As a consequence, Tebo who drafted the resolution and the four (4) council members who voted for Resolution #18-02 violated FS 166.241 and FS 336.025.

At the May 8, 2018 Council Meeting, Ken Daniels CPA, the Town Auditor, presented the Audit for Fiscal Year ending 9/30/2017.  On Page 37 of the Audit, in the section identified as Note 1, Budget, Mr. Daniels reports, “The Town did not amend its budget post year end”.

Yet, in his verbal presentation, Mr. Daniels urged the Town Council to rescind “Resolution #18-02 – Amending the Budget for FY 2016/2017”, pointing out that Resolution #18-02 was passed much too late (136 days) to be considered in compliance with the state statute (within 60 days).  In his Management Letter, a key element of the Audit, Mr. Daniels makes no mention of Tebo’s and Council’s efforts to amend the 2016/2017 budget post year end in the section on Current Year Findings, clearly anticipating that the Council would follow his admonition and rescind #18-02 

 

Mr. Daniels’ statement in the Audit that “(T)he Town did not amend its budget post year end”, is false and misleading, and calls into question whether he has a “personal interest, direct or indirect, in the fiscal affairs of the Town”and whether those personal interests have influenced his professional judgment.  Mr. Daniels’ provocative behavior calls into question the rest of the Audit, and if additional findings are being covered-up.

 

The Agenda for the June 12, 2018 Council Meeting included the item “Rescind Resolution #18-02 Amending the 2016/2017 Budget” as part of the Consent Docket.  All items on the Consent Docket are considered by one motion unless removed from the Consent Docket by a member of the City Council.

 

Councilor Helen Miller requested that rescinding #18-02 be removed from the Consent Docket so that a discussion of the item could be conducted by the Town Council.  After some discussion #18-02 was removed from the Consent Docket, but Mayor Lofton refused to permit discussion of #18-02, as a stand-alone agenda item.  Mayor Lofton removed “Rescind Resolution #18-02 Amending the 2016/2017 Budget” from the agenda. Again unwilling to discuss #18-02 at the July 10, 2018 council meeting, Rescinding “Resolution #1802, Amending the 2016/2017 Budget” was again removed from the agenda and #18-02 has not been rescinded.

 

Tebo’s Resolution #18-02 Amending the 2016/2017 Budget – increasing legal services by $13,879 and reducing Roads & Streets Machinery and Equipment by $13,879 – is evidence Stacy Tebo violated Section 6.09 of the Town Charter since she incurred legal services obligations without sufficient funds to cover the obligations when the $13,879 became due during FY 2016/2017.  The fact that Tebo used Roads and Street funds to cover her short-fall in legal services is evidence of further official misconduct wherein she misused local option fuel tax revenue restricted to transportation expenditures in violation of state law.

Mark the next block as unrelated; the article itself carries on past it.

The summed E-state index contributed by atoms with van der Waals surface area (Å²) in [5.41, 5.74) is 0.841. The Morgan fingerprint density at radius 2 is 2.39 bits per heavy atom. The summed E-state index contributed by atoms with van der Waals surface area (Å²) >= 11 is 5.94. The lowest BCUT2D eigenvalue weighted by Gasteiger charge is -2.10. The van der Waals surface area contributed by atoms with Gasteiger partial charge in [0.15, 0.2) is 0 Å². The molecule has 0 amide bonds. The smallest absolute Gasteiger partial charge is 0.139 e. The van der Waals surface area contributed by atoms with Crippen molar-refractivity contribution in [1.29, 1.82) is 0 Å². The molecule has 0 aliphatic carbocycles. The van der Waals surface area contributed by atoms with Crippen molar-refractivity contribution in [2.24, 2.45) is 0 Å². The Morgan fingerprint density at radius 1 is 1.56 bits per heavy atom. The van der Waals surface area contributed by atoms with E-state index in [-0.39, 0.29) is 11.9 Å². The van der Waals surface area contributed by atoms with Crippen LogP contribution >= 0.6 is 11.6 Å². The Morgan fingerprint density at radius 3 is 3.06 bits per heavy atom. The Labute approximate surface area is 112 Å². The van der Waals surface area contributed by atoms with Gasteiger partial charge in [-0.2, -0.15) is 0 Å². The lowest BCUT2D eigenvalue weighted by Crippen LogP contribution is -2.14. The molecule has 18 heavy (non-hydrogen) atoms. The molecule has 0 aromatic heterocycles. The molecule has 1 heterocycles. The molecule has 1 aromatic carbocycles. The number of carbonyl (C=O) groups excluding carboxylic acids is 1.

Tebo’s efforts to create a misleading narrative of her actions are a futile attempt to avoid the legal consequences of her misconduct.  The Town Charter clearly states “Authorization of payment or incurring of an obligation in violation of this subsection, or any payment so made, is illegal.  Such actions shall be good cause for removal of any official who knowingly authorized or made payment or incurred such an obligation and that official shall be personally liable to the Town for any amount so paid.”

 

 

JULY 2018:

REITERATION OF AN E-MAIL SENT BY OUR TOWN’S CPA TO PAM TOMLINSON WHITE SPRINGS FINANCE DIRECTOR:

Here’s what was said in the memo dated Friday July 13, 2018 at 5:01 PM

Pam:

To provide an example regarding the use of the Town’s fuel tax, I offer the following.

The proceeds that the Town receives will basically remain the same – It’s the allocations among departments that must change.

In the past (I’m using round numbers for an example), the Town received $100,000 in revenues (including $25,000 in LOGT)  and was expended among departments as follows

Administrative $20,000; General Government $10,000; Police $34,000; Fire $25,000; Roads and Streets $5,000; Human Services $1,000; Recreation $5,000 (Total $100,000)

You must now allocate costs differently using the same total revenue and expenditures:

Administrative $10,000; General Government $5,000; Police $34,000; Fire $20,000; Roads and Streets $25,000; Human Services $1,000 ; Recreation $5,000 (Total $100,000)

You may lean on the LOGT hard due to the funding of the Roads and Streets from other sources in prior years.

If I can be of further assistance, contact me.

Kenneth M. Daniels, CPA, P.A.

 

 

The law does state that fuel tax money should be spent for road repairs   And Hamilton County which has an interlocal agreement with White Springs is very aware that White Springs does not spend such money on Road Repairs or within the perimeters of the Statute.  It is understood that we were told by the Town’s CPA and by former Mayor and Councilman Rhett Bullard,esquire that in accordance with the standard accounting principles, that 25% could be taken by the General Fund for services provided by the office and others.